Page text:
There are a handful of proposal businesses in the US, but the idea there, too, is in its relative infancy.
Michele Velazquez, the chief executive of Los Angeles-based The Heart Bandits, has been in business for just two years longer than The Proposers.
She got the idea after she received a proposal that fell rather short of hopes: "I found the proposal a bit underwhelming - I'd have preferred to be the centre of attention.
"When I asked my boyfriend why he hadn't had pictures arranged and taken me somewhere good to celebrate afterwards, he said he simply had no resources to turn to. There wasn't a website or a company or even a good book out there that he knew of that would help him with proposal ideas."
Ms Velazquez still married him anyway, but turned her mind to making sure others had a more exciting proposition.
She now handles 20 to 30 proposals a month.
In the UK, Daisy's background - a business and marketing degree and a career as an advertising account manager - may have something to do with the company's success.
Search engine optimisation - getting your name to the top of an internet search - was a skill she had already mastered.
Cost control was not a problem either, after she had spent years practising the account-manager standard of strictly costing every 15 minutes of working time.
As a former columnist and agony aunt on men's magazine Nuts, Tiffany had gained plenty of insight into the gap between men's and women's views of romance.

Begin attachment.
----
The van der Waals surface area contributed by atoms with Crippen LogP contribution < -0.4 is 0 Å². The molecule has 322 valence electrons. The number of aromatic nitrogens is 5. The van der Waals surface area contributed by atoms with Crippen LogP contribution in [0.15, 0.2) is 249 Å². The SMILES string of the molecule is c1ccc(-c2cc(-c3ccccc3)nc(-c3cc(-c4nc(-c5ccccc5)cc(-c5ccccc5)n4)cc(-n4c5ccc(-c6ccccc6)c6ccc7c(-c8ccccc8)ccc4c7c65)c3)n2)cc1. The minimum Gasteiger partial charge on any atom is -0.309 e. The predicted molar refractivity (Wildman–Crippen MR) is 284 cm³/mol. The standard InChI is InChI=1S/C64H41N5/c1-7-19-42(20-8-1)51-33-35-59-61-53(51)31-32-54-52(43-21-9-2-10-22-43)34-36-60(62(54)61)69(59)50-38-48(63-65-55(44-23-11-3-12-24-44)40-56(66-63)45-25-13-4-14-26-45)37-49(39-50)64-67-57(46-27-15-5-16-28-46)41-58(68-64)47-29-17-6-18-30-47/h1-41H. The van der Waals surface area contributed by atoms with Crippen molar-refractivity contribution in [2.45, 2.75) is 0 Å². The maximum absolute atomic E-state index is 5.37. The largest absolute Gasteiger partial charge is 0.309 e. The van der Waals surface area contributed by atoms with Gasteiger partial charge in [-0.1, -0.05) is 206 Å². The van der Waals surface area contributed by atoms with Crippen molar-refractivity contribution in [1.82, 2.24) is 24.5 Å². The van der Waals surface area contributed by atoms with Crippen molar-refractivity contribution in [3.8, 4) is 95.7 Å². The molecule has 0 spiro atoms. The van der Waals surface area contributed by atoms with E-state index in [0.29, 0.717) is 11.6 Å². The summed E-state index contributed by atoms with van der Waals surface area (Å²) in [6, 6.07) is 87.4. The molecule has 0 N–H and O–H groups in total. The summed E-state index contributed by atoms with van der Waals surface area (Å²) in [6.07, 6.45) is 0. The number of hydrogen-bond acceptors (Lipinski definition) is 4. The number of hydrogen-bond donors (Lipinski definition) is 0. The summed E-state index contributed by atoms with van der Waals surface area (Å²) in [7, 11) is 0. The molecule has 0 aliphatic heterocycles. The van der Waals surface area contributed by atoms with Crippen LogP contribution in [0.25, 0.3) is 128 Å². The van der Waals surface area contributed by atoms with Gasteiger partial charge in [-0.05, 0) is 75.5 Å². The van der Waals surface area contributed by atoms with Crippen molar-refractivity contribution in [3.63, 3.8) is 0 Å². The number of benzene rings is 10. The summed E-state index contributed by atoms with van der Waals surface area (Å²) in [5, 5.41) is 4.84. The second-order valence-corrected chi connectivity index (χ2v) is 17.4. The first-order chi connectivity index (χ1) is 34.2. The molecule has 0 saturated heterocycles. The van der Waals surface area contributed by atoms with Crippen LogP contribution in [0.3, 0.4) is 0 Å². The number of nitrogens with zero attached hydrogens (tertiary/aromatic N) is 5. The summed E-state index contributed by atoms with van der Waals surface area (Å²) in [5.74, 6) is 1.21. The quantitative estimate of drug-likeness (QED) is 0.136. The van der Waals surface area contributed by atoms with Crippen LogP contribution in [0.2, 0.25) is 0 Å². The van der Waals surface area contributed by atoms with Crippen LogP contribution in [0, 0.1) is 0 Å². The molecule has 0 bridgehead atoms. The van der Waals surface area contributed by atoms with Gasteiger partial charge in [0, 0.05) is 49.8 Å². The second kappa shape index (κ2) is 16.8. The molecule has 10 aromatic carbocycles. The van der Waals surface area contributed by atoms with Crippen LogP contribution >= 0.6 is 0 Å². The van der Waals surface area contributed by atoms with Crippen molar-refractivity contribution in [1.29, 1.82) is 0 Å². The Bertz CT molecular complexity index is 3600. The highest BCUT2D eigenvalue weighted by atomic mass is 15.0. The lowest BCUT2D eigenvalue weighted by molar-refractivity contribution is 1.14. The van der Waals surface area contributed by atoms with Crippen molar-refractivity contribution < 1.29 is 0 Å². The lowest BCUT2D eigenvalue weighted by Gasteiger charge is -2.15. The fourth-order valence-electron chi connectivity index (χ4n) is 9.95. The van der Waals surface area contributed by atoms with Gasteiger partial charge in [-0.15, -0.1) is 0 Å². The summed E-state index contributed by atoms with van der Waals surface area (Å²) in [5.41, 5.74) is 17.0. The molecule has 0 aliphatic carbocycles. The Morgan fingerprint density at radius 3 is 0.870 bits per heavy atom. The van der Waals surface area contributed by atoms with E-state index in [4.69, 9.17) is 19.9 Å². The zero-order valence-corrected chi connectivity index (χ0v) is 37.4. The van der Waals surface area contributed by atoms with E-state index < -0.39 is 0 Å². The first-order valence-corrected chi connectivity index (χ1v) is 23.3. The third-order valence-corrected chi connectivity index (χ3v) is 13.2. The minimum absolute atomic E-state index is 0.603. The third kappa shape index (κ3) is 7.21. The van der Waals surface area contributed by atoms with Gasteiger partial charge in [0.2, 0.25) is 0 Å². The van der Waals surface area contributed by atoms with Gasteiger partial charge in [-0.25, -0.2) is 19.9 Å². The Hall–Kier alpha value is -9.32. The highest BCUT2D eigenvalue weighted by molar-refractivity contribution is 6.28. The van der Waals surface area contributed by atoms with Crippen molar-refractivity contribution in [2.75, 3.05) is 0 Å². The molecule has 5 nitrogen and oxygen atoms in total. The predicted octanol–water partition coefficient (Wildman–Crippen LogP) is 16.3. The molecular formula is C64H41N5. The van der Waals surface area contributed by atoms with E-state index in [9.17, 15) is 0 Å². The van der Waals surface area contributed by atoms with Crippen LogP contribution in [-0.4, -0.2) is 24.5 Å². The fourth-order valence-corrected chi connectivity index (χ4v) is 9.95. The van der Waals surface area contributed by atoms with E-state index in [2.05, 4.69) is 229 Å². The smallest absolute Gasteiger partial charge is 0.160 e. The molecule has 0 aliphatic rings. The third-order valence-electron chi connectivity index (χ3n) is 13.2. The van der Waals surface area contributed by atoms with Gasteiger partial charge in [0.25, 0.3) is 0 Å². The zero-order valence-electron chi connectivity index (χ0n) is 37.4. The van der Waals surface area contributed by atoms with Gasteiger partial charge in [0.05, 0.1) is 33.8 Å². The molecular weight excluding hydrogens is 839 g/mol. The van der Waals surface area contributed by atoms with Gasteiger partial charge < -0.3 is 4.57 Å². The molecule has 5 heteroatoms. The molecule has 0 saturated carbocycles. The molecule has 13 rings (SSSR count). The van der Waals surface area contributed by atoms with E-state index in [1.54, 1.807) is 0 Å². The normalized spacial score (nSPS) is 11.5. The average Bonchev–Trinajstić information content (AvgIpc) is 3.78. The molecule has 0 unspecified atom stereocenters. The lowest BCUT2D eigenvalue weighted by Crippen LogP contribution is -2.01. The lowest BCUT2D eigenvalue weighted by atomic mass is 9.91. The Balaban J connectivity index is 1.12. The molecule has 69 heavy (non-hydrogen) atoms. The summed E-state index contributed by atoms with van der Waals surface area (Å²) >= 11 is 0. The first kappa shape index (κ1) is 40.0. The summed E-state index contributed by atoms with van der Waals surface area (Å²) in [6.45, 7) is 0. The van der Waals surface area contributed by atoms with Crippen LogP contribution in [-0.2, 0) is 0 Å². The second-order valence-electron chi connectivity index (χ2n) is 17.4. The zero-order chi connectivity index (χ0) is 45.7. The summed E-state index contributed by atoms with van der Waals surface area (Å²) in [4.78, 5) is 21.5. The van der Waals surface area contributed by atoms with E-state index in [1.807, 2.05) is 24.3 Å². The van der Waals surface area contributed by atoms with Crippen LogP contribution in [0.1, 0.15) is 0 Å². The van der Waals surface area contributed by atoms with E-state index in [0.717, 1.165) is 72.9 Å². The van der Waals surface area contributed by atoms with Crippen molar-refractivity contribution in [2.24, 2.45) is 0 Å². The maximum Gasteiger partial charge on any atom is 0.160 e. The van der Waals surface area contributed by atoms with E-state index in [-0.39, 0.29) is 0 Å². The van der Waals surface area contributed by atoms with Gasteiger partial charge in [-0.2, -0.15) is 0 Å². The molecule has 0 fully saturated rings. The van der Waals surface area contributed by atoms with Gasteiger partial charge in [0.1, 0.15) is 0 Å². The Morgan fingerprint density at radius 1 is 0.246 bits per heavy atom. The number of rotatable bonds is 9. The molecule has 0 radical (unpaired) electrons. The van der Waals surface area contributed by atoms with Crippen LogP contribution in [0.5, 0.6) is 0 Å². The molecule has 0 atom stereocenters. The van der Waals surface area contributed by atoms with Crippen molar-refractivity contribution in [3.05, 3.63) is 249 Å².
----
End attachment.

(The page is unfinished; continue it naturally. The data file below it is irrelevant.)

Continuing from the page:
The media background has helped to land a TV series featuring proposals arranged by the company.
Was it a brave move giving up the day job?
"No," says Daisy. "I was so passionate about it, I couldn't imagine doing anything else.
"Any idea we were being brave went straight out of the window."
The basic service costs £100. The customer gives a set of personal details - what did you do on your first date, what are her dreams, favourite things and so forth - and, in return, receives two personalised proposal ideas.
The firm always ask for the Facebook and Twitter accounts of the person being proposed to, so "we can spy on her".
If the customer wants to go further, the next step is to name a budget, and The Proposers set to work.
The two people Tiffany and Daisy have not given specific ideas to are their own boyfriends.
Tiffany's had got his proposal out of the way before the business started, so has escaped the ignominy of falling short of standards.
As for Daisy, she did give her boyfriend some advice: "I told him I just wanted to come home one day, turn the key in the door and be asked the question."
That, with the addition of strewn rose petals, tea lights, and lanterns, was what happened.
Luckily, the slogan he chose: "Is this how you want your future to look?" proved spot on.
Just as well. Daisy told her boyfriend that if he hadn't come up with a good enough proposal she would have had to have dreamt up a better story to tell her friends and family.
In under two years, The Proposers say they have arranged 160 proposals with a success rate of 100%.
Marriage is, of course, a less certain business.